A new president will be taking the helm in 2017—and, just like every election year—it brings an unsurety of how things are going to go overall in our country. The biggest question for the marine industry is what kind of an impact will President-elect Trump make both locally and globally?

It is now what you can consider the quiet time in our industry, and that’s when we should rethink our marketing strategies. Find out what worked, what didn’t, and really improve on that—keeping in mind the concerns addressed throughout the year. Throughout this year, and had a lot of great articles of what we should be focusing on for the future of our industry.

Here are some ideas to help out with your 2017 marketing plan:

  • Take a look at Boating Industry’s Top 100 dealers. Study the top 10 companies and the best in class, see what they’re doing that makes them successful, and take notes.
  • Make sure your company has a mission statement–and revisit it every year. If you have one, are you doing everything that your mission statement says?
  • At boat shows: find a way to let your old and new customers have an experience. Don’t just sell to them. Find out their story of boating, become personable–then sell.
  • Salespeople: when you sell a boat, do not let that be the last time you talk to them. Contact them regularly to ask about how everything is going in their life, and then, find your way to asking if everything is okay with their new boat. If there are problems, find out immediately, and correct them.
  • During the year have a few events that would attract families, especially kids and teens because they are our future. Hook them from the beginning, so they’ll become interested in boating.
  • Reach out to boat rental companies and clubs to see if you can have an event together for marketing purposes, and introduce non-boaters/non-owners to this boating world.
  • Do a little research who your core customers are in your area and check out the demographics. Are your customers mostly baby boomers, gen Xers, or millennials? People who fish or just go out on the boat to have fun? That’ll help out a bit with making sure your dealership targets the right people. If you target to the wrong people, you will miss your mark.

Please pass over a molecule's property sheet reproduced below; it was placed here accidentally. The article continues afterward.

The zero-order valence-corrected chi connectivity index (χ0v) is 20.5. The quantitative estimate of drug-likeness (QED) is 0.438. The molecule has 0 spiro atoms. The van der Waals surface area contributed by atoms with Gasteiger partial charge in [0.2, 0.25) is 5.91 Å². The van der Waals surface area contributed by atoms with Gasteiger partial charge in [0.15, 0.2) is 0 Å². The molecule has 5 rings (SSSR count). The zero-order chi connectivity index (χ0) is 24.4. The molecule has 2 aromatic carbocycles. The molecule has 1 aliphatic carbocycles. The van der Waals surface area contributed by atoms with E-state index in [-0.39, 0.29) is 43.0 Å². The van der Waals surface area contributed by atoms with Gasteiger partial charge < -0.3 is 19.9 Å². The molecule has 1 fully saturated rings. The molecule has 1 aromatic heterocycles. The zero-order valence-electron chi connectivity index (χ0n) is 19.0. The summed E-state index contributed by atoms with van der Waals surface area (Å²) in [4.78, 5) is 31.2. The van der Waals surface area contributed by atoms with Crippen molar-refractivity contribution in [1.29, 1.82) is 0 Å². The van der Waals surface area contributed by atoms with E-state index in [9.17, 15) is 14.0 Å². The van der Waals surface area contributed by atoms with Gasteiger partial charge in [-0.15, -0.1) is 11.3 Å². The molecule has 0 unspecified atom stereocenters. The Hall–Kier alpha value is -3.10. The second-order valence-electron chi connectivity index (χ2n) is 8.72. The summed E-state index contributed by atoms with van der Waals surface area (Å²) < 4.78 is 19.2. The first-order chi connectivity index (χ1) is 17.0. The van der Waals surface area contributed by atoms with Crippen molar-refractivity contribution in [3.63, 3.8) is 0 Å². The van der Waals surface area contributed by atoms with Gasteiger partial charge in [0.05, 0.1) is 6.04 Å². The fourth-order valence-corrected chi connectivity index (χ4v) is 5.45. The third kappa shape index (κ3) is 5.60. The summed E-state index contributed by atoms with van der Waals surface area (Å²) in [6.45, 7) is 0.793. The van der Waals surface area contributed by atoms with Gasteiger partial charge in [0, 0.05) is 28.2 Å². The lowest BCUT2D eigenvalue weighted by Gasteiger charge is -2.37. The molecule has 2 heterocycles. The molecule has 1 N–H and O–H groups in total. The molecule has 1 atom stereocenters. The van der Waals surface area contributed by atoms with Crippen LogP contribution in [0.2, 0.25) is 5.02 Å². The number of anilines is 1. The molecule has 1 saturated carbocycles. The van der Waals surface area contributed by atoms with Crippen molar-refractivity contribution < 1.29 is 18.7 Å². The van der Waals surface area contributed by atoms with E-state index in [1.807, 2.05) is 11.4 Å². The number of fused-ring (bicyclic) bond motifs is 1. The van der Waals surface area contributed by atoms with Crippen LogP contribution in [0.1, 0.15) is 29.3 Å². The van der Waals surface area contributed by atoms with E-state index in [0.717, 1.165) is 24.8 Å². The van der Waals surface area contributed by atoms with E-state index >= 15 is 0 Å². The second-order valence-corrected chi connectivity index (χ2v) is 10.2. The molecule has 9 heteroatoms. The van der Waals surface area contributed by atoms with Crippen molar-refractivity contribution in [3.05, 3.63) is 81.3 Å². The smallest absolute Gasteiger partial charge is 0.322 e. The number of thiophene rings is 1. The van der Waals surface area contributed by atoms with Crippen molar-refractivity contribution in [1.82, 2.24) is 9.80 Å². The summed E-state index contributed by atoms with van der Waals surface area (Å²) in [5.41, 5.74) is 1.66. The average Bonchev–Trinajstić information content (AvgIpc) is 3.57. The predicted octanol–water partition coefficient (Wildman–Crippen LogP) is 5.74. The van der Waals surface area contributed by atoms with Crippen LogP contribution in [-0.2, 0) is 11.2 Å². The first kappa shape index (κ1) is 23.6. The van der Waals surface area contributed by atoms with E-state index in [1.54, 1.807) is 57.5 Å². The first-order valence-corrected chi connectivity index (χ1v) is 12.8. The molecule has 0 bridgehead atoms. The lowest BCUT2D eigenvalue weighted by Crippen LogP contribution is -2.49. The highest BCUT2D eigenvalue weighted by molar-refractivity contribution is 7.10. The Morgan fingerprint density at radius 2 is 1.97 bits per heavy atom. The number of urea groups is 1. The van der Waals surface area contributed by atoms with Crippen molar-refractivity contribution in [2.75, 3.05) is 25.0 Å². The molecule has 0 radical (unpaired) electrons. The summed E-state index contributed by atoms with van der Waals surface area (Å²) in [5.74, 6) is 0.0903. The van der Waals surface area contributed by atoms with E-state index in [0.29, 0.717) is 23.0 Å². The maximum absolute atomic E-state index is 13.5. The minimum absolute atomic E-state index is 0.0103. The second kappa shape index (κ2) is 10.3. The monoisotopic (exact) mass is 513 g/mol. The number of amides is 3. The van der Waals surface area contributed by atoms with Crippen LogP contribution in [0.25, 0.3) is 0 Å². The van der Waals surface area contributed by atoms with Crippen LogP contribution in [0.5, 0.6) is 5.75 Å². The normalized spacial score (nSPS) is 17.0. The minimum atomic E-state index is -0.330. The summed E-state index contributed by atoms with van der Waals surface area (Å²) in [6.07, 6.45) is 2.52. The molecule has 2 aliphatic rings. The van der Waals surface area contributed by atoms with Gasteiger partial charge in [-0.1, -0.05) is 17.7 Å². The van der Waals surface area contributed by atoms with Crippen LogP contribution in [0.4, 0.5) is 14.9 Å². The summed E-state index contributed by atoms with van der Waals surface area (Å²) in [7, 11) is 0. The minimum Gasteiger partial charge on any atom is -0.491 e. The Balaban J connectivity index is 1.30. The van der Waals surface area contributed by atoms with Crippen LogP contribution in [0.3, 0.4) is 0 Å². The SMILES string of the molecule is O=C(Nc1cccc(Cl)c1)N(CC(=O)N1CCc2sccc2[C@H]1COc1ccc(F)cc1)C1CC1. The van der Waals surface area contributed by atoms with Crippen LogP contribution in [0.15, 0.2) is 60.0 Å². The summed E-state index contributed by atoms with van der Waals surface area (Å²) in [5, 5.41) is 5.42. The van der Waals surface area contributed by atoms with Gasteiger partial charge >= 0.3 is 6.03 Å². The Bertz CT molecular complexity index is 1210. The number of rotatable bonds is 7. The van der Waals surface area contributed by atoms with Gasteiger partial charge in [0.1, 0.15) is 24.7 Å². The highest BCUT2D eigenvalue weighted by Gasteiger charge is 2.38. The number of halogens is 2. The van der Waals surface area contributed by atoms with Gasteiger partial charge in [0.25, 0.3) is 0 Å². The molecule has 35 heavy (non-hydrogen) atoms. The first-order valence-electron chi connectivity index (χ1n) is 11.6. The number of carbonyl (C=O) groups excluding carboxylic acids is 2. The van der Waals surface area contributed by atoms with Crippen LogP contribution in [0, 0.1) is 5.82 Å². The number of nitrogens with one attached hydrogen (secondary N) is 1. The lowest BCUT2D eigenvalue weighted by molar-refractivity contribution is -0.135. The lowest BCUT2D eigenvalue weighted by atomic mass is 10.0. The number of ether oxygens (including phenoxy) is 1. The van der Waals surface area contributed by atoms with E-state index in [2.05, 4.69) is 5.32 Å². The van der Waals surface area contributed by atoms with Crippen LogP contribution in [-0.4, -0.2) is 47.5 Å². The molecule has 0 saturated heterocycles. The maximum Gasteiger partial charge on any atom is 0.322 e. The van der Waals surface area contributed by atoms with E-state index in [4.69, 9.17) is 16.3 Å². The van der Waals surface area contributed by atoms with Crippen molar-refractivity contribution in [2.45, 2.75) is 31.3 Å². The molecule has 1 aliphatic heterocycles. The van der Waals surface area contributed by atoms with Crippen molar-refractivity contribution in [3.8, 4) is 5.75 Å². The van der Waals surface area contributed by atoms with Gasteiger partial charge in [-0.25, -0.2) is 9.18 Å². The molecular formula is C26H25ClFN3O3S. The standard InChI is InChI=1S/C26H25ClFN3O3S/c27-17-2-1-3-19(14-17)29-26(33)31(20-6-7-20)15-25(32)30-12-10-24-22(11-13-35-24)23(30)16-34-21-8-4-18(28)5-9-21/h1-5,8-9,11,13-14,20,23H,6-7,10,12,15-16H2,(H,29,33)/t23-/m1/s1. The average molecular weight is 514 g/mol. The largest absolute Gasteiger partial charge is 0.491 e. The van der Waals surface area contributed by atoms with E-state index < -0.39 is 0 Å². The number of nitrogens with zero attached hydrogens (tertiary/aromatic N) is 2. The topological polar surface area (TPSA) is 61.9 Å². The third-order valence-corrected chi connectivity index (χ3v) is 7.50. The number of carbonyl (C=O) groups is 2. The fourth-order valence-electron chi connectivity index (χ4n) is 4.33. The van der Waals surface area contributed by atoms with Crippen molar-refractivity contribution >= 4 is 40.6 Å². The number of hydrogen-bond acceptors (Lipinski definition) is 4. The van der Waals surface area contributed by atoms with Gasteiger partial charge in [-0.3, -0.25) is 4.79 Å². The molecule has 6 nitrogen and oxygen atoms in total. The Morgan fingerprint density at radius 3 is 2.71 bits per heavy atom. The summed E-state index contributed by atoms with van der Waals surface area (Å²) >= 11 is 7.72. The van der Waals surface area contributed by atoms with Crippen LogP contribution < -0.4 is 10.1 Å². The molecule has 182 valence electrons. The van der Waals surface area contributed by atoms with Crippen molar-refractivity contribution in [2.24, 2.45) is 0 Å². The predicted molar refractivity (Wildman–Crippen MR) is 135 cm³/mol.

• Embrace new technology and ways of doing things.
  • And last, but not least, be innovative.

Boat Literature (poetry) and a speech about passion.

Posted on Leave a commentPosted in boat poetry, boat shows, personal experiences

Boat Literature 
© 2013 Karen Maeby

Summer after summer,
I always anticipate this weekend class!
I have my pen and paper ready
for four full days of training for the marine life.

Boating, fishing, safety: all kinds of training and
endless chats about motors and the specs on boats.
Hours and hours of learning –
I wouldn’t have it any other way, though.

Any day of every day is a good day
for reading and acknowledging literature
that ties little philosophical signs
to life stories of old and new.

it’s what’s for breakfast, lunch and dinner
for an entire weekend of happiness
for this soul who loves the deep blue sea.

This is the poem that I wrote shortly after attending my first few boat shows. I was new to the game of going and so eager to learn about this new passion of mine. Four years later, as I find myself slipping away from this feeling, I’ve realized what I’ve lacked the last few ones. It’s passion. Where do I find it again? I need to dig deep into my soul and ignite that feeling once again.

I’ve become so caught up in the groove of life–work, the things I need to do to get by, starting new businesses in my spare time, reoccurring depression, living/having a personal life, getting involved in so many new activities, and the like–that my brain has not mentally rested or been revived the last couple of shows. It’s super disappointing for me, because this is my escape–I go in totally overwhelmed and feeling as if I’ve lost a battle, and come home feeling refreshed and ready to go.

But–not lately.

I keep forgetting to breathe. I keep forgetting that I’m not doing this just to be doing this. I’m doing it because I have a passion and a goal that I’m trying to work towards. I may not be at that goal–or not for a while–but I’m on the road. I have been given some really good opportunities because of my hard work and it is up to me to continue, not give up, and not screw this up for myself. I can’t let go of that fire that once held me.

I need to be an example for those younger than me. I need to share with them the joy of working hard and towards a goal (or otherwise, making their dream a huge success), having fun and making a difference in the meantime. I personally and professionally need to make a difference in this industry. I have a lot of ideas but nothing happens without action, and every single day, I am working on that. I want to get my hands dirty, solve problems, and help out. I want to carve paths for those younger than me. I want them to have a similar passion.

I want them to eventually have a story to share just like I do. 

-Karen Maeby the Boat Show Girl <3